Lipomas in Dogs: Causes, Symptoms and Treatment of Fatty Tumors · The Wildest

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Lipomas in Dogs: Causes, Symptoms and Treatment of Fatty Tumors

Here’s why you (probably) shouldn’t worry.

by Nancy Kay, DVM
Updated December 3, 2023
Shar pei
Samantha Gehrmann // Stocksy
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A lipoma is a benign tumor made up of fat cells that is common in middle-aged or older dogs. It is typically soft and movable, and should not cause pain or discomfort. But if it is large or located in an area where it interferes with movement, it may need to be removed surgically.

Of all the benign growths your pup might develop as they age, lipomas (aka fatty tumors) are one of the most common. Older dogs often have at least one or two cutaneous (within the skin) or subcutaneous (just beneath the skin surface) lumps and bumps. They’re common by-products of the aging process. The good news is, most of these tumors are benign (not cancerous) and totally harmless. But there are a small number of malignant (cancerous) masses — which is why it’s important to have your veterinarian inspect any new lumps and bumps your dog develops.

Lipomas in dogs often give pet parents severe anxiety when there are multiple or very large masses present. So it’s a good idea to get to know what your dog’s healthy, normal body looks like by performing regular at-home physical exams. Generally, the smaller a cancerous growth is at the time of treatment, the better the outcome.

What are lipomas?

Lipomas are very common fat-based masses, or tumors, seen on middle-aged and senior dogs. They’re generally benign. These soft, slightly moveable masses arise from fat, or lipid, cells and are typically found in the subcutaneous tissue of axillary regions. Pet parents often find these lumps in areas like the armpits and alongside the dog’s chest and abdomen — though occasionally lipomas develop within the chest or abdominal cavity.

Dogs rarely develop only one lipoma. They tend to grow in multiples, sometimes more than you can count. While lipomas usually grow slowly, each one is different and some progress much more quickly. 

Simple lipomas are soft, well-encapsulated, and slow-growing. Infiltrative lipomas are more aggressive and will often encroach on nearby tissues, including muscle, bone, and nerves. These tend to grow faster than simple lipomas. Though rare, lipomas can be malignant. Malignant lipomas are called liposarcomas. Liposarcomas are not typically mistaken for simple or infiltrative lipomas because they differ in texture.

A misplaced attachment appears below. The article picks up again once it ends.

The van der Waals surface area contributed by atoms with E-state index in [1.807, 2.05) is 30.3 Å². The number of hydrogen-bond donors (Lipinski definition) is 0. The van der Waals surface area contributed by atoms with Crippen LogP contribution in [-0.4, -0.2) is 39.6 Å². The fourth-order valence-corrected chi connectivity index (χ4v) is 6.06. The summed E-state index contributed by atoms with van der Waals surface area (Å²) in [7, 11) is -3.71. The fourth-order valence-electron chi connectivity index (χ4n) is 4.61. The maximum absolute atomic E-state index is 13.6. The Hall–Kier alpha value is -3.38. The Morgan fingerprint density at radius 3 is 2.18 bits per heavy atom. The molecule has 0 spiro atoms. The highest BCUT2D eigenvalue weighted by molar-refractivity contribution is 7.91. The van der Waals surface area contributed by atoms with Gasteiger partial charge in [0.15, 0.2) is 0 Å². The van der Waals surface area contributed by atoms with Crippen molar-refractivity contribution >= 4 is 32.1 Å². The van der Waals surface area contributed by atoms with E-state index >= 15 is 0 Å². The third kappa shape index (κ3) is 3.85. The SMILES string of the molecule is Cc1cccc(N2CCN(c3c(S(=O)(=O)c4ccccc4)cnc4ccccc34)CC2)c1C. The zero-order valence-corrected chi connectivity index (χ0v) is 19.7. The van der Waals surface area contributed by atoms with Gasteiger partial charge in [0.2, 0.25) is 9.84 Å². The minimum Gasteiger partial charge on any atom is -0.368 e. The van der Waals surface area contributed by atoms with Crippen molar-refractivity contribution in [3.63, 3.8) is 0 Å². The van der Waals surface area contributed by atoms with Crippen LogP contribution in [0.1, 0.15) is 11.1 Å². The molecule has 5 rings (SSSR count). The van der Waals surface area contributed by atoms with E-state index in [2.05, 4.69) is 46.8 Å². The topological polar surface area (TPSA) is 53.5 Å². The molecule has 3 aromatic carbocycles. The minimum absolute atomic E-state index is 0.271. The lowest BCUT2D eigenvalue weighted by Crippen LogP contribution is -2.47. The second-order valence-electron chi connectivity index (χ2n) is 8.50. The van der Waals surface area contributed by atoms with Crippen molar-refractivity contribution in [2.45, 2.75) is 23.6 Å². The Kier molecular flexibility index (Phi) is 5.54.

How common are lipomas in dogs?

Lipomas are very common in older dogs. One UK-based study found that almost two percent of the dogs in the study were diagnosed with a lipoma. The study included over 380,000 dogs and found that dogs were more likely to develop a lipoma as they got older.

How do lipomas affect dogs?

A lipoma is typically considered to be a cosmetic issue that does not cause a dog any discomfort. Because these fatty tumors continue to grow, they can reach a size that affects movement or comfort. Large lipomas or lipomas on limbs are more likely to accidentally get scratched, risking bleeding and infection. Because these fatty tumors continue to grow, they can reach a size that affects movement or is likely to accidentally get scratched, risking bleeding and infection. 

What are the symptoms of lipomas in dogs? 

Symptoms of lipoma in dogs tend to be straightforward. The most obvious sign that a dog has a lipoma is actually feeling a soft lump under a dog’s skin. Simple lipomas are soft, rounded, and moveable. They do not cause dogs any pain or discomfort. They can occur anywhere on the body, but tend to grow on the trunk or limbs. Typical lipomas will grow slowly over time. If a lipoma grows large enough, it can affect how a dog walks or lies down.